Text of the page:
Marilyn Holdsworth

Broken Pieces - Rachel Thompson

Friday, November 15, 2013

Alana Cash – Developing Your Writing Style

Developing Your Writing Style

by Alana Cash

The number one way to develop writing confidence and style is to accept that rewriting is part of the process of developing not only a story, but a writing style.  This is true because sometimes when you sit down to write and get those first few words on paper, you are just priming the pump – you keep going until things click and you feel you are in the story.  When you get the story down, you can go back and edit out whatever isn’t strong.

When I was teaching, I read my students’ stories aloud in front of the group and then offered some suggestions for rewrites (this was the advanced class).  As I read the stories, I got a feel for the student’s writing style through the cadence of the words.  I could also tell when they had added phrases or descriptions that didn’t fit with the story, but they might have unconsciously picked up something from a bestselling novel or a writer that they admired.  These phrases or descriptions might sound beautiful, but didn’t move their story along and detracted from it.

I always spoke about the strengths in any story before I made any sort of suggestions.  I remember one student saying, “This is the second writing class I’ve taken and you’re telling me I’m still making mistakes.”  First of all, editing a story doesn’t mean there are mistakes.  It means there are ways to strengthen the story – the characters, the plot, the sensibility that the writer wants to get across.  Second, mastering the art of writing is a not a two-class process.

When I originally wrote “Frying Your Burger” (the novella in HOW YOU LEAVE TEXAS) it was over 300 pages long.  Over time, I cut characters and some extraneous little scenes.  Those scenes might have been funny, but I wanted a distilled, lean story that carried Nicky [the protagonist] from denial of a family secret to divulging it.  As she did that, her choices in men changed substantially.  What sensibility I wanted to impart is that if we lie to ourselves, we’ll find ourselves involved with people who lie to us.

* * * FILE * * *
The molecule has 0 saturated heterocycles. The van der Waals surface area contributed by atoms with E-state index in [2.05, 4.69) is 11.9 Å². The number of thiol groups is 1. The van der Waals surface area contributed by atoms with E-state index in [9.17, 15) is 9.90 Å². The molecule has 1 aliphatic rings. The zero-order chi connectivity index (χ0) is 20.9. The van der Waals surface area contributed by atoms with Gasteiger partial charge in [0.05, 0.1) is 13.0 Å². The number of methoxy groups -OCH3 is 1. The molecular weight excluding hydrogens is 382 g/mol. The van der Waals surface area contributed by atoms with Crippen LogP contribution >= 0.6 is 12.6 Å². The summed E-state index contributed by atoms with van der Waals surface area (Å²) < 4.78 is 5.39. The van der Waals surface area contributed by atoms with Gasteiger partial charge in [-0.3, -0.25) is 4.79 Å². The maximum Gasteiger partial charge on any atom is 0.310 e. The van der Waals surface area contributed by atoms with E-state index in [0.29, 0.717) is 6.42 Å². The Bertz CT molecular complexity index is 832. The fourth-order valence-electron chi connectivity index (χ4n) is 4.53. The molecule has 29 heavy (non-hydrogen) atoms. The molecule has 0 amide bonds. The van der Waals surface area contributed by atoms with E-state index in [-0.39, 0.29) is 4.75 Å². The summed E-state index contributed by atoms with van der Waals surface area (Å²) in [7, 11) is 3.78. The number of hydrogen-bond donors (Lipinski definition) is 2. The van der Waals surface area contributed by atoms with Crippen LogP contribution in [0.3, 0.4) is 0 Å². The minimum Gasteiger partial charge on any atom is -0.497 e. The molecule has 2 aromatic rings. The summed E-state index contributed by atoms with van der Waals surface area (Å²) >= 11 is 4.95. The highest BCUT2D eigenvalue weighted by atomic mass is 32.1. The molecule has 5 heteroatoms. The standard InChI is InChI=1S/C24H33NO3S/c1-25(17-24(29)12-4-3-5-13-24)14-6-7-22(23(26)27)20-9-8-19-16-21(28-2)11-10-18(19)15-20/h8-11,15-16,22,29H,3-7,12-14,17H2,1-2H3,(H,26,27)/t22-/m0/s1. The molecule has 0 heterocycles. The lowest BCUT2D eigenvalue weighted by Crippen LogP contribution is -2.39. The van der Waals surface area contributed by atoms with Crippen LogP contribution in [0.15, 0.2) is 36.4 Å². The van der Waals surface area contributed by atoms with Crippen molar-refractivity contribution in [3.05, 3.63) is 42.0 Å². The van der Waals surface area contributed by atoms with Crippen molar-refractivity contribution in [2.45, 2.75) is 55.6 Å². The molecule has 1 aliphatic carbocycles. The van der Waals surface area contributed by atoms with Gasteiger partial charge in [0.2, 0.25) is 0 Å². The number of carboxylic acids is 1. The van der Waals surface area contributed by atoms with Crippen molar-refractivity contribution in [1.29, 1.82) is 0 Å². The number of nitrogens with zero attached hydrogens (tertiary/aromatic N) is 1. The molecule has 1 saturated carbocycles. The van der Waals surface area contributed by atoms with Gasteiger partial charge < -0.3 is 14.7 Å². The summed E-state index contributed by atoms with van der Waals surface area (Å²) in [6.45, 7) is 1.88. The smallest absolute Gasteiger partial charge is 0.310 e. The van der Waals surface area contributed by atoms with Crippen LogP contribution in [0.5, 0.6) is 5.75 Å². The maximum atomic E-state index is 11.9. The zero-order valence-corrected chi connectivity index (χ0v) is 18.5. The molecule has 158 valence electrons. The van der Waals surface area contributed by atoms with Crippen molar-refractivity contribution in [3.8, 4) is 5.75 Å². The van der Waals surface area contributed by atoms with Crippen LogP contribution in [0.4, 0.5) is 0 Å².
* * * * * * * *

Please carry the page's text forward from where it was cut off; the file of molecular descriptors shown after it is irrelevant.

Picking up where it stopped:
As the story became more refined, I became more satisfied with it and felt more confident to share it.

A exercise for developing a writing style is to share your work in a group. Writers generally work alone and it’s easy to deny lumpy places in a story where you’ve overwritten or places where you got off track.  But when you hear your story read out loud (whether by yourself or someone else), you can’t deny the places where the rhythm is off or where the language suddenly became overly descriptive or too barren or you just went off on a tangent.  A story needs balance and you’ll hear where your story tips.  You can ask for suggestions, but don’t try to please every critic.  Know the goal of your story – what you want your reader to know and feel from reading it – and pay attention to the suggestions that you believe will get you there.

All this sounds easy for me to say, but it takes time.  Writing is a mastery process.  I don’t know any “born writers.”  You can’t buy a writing style any more than you can buy the ability to run a marathon.  Writing talent develops over time.  And developing a real talent and confidence in that talent takes passion.

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Genre –  Women’s Fiction

Rating – PG13

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